On next reload, template will be "layer-2" template.

To return to the default template, use the no sdm prefer global configuration command.

This example shows how to configure a switch with the layer-2 template.

Switch(config)# sdm prefer layer-2
Switch(config)# end
Switch# reload
Proceed with reload? [confirm]

Displaying the SDM Templates

Use the show sdm prefer privileged EXEC command with no parameters to display the active template. Use the show sdm prefer [default | dual-ipv4-and-ipv6 {default | routing | vlan} | layer-2] privileged EXEC command to display the resource numbers supported by the specified template.

This is an example of output from the show sdm prefer command, displaying the template in use:

Switch# show sdm prefer 
The current template is "default" template.
 The selected template optimizes the resources in
 the switch to support this level of features for
 8 routed interfaces and 1024 VLANs. 

  number of unicast mac addresses:                  5K
  number of IPv4 IGMP groups + multicast routes:    1K
  number of IPv4 unicast routes:                    9K
    number of directly-connected IPv4 hosts:        5K
    number of indirect IPv4 routes:                 4K
  number of IPv4 policy based routing aces:         0.5K
  number of IPv4/MAC qos aces:                      0.5K
  number of IPv4/MAC security aces:                 1K

This is an example of output from the show sdm prefer layer-2 command:

Switch# show sdm prefer layer-2
"layer-2" template:
 The selected template optimizes the resources in
 the switch to support this level of features for
 8 routed interfaces and 1024 VLANs.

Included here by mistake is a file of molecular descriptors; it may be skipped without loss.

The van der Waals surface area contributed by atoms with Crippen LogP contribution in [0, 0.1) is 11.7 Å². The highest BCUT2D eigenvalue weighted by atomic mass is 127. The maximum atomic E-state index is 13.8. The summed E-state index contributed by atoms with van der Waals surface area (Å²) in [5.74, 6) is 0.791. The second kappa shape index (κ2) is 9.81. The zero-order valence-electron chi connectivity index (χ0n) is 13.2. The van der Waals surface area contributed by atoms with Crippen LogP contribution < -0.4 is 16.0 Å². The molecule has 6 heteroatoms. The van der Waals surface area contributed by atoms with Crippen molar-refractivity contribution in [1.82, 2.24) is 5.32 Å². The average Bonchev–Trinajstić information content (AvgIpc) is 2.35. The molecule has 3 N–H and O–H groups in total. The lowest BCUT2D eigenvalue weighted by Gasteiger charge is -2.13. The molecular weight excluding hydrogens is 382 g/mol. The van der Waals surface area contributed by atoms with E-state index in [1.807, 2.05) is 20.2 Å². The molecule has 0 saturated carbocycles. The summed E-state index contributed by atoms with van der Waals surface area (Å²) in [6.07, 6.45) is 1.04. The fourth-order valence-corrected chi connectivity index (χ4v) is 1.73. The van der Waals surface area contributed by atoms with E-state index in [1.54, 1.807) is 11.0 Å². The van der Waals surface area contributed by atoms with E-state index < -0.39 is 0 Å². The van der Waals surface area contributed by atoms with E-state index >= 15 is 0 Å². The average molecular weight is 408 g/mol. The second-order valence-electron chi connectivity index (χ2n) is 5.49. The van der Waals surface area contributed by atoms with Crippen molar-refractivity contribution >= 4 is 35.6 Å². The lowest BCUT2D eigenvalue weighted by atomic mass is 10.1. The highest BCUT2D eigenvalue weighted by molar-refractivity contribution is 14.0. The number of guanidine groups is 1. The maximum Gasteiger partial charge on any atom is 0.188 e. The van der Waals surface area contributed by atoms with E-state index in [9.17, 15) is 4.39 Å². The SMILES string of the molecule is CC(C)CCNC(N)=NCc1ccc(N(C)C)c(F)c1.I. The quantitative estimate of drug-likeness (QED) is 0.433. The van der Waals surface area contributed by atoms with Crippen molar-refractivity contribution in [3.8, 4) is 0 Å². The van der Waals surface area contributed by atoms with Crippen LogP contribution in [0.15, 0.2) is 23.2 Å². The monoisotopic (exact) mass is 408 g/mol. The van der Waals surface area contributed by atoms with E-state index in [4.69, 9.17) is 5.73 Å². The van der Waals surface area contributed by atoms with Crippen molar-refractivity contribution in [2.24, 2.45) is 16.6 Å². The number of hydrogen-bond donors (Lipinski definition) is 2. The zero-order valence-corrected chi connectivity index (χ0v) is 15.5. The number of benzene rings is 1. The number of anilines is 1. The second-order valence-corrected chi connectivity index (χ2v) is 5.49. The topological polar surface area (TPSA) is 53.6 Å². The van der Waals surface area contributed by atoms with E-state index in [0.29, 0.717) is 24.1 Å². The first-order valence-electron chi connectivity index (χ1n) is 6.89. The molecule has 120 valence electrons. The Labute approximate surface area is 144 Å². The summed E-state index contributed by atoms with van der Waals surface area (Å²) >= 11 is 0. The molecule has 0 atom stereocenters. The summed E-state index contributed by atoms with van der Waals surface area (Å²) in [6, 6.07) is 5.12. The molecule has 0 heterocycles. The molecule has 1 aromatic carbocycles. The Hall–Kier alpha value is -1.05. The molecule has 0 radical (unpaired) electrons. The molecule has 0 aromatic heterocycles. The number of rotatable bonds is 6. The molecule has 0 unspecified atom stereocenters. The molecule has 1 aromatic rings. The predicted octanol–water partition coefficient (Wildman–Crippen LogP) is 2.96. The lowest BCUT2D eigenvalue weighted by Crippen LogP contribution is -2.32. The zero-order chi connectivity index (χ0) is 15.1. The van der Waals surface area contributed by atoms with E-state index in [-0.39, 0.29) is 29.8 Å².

number of unicast mac addresses:                  8K
  number of IPv4 IGMP groups:                       1K
  number of IPv4 multicast routes:                  0
  number of IPv4 unicast routes:                    0
  number of IPv4 policy based routing aces:         0
  number of IPv4/MAC qos aces:                      0.5K
  number of IPv4/MAC security aces:                 1K

This is an example of output from the show sdm prefer dual-ipv4-and-ipv6 routing command:

Switch# show sdm prefer dual-ipv4-and-ipv6 routing
"desktop IPv4 and IPv6 routing" template:
 The selected template optimizes the resources in
 the switch to support this level of features for
 8 routed interfaces and 1024 VLANs. 

  number of unicast mac addresses:                  1.5K
  number of IPv4 IGMP groups + multicast routes:    1K
  number of IPv4 unicast routes:                    2.75K
    number of directly-connected IPv4 hosts:        1.5K
    number of indirect IPv4 routes:                 1.25K
  number of IPv6 multicast groups:                  1.125k
  number of directly-connected IPv6 addresses:      1.5K
  number of indirect IPv6 unicast routes:           1.25K
  number of IPv4 policy based routing aces:         0.25K
  number of IPv4/MAC qos aces:                      0.75K
  number of IPv4/MAC security aces:                 0.5K
  number of IPv6 policy based routing aces:         0.25K
  number of IPv6 qos aces:                          0.5K
  number of IPv6 security aces:                     0.5K